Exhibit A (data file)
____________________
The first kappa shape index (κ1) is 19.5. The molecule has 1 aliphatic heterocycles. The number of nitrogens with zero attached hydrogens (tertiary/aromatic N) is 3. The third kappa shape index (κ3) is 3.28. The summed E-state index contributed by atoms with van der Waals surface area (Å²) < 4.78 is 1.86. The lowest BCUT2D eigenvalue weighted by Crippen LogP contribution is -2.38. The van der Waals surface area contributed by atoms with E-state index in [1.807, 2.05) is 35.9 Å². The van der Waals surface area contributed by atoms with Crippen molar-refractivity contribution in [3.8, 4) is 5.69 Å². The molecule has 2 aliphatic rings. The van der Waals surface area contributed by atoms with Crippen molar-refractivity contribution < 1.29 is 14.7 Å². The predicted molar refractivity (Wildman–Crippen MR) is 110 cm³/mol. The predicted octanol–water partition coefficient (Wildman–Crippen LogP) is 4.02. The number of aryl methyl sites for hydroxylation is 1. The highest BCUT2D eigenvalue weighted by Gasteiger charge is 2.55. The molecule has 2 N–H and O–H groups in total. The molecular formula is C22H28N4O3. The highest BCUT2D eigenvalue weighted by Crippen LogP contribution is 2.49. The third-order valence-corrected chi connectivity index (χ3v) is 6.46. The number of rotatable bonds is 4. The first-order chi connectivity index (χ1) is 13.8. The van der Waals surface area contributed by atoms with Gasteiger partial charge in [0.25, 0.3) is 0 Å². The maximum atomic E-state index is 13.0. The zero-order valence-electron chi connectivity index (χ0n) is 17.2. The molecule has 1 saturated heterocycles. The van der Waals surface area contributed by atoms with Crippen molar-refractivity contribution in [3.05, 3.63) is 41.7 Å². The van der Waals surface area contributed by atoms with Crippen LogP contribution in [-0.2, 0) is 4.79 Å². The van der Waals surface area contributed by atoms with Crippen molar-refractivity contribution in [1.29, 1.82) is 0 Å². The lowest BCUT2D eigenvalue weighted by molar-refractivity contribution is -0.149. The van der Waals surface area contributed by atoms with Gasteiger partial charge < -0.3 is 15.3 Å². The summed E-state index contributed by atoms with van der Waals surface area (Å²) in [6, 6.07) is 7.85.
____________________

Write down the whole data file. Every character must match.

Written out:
The first kappa shape index (κ1) is 19.5. The molecule has 1 aliphatic heterocycles. The number of nitrogens with zero attached hydrogens (tertiary/aromatic N) is 3. The third kappa shape index (κ3) is 3.28. The summed E-state index contributed by atoms with van der Waals surface area (Å²) < 4.78 is 1.86. The lowest BCUT2D eigenvalue weighted by Crippen LogP contribution is -2.38. The van der Waals surface area contributed by atoms with E-state index in [1.807, 2.05) is 35.9 Å². The van der Waals surface area contributed by atoms with Crippen molar-refractivity contribution in [3.8, 4) is 5.69 Å². The molecule has 2 aliphatic rings. The van der Waals surface area contributed by atoms with Crippen molar-refractivity contribution < 1.29 is 14.7 Å². The predicted molar refractivity (Wildman–Crippen MR) is 110 cm³/mol. The predicted octanol–water partition coefficient (Wildman–Crippen LogP) is 4.02. The number of aryl methyl sites for hydroxylation is 1. The highest BCUT2D eigenvalue weighted by Gasteiger charge is 2.55. The molecule has 2 N–H and O–H groups in total. The molecular formula is C22H28N4O3. The highest BCUT2D eigenvalue weighted by Crippen LogP contribution is 2.49. The third-order valence-corrected chi connectivity index (χ3v) is 6.46. The number of rotatable bonds is 4. The first-order chi connectivity index (χ1) is 13.8. The van der Waals surface area contributed by atoms with Gasteiger partial charge in [0.25, 0.3) is 0 Å². The maximum atomic E-state index is 13.0. The zero-order valence-electron chi connectivity index (χ0n) is 17.2. The molecule has 1 saturated heterocycles. The van der Waals surface area contributed by atoms with Crippen molar-refractivity contribution in [3.05, 3.63) is 41.7 Å². The van der Waals surface area contributed by atoms with Crippen LogP contribution in [-0.2, 0) is 4.79 Å². The van der Waals surface area contributed by atoms with Crippen molar-refractivity contribution in [1.29, 1.82) is 0 Å². The lowest BCUT2D eigenvalue weighted by molar-refractivity contribution is -0.149. The van der Waals surface area contributed by atoms with Gasteiger partial charge < -0.3 is 15.3 Å². The summed E-state index contributed by atoms with van der Waals surface area (Å²) in [6, 6.07) is 7.85.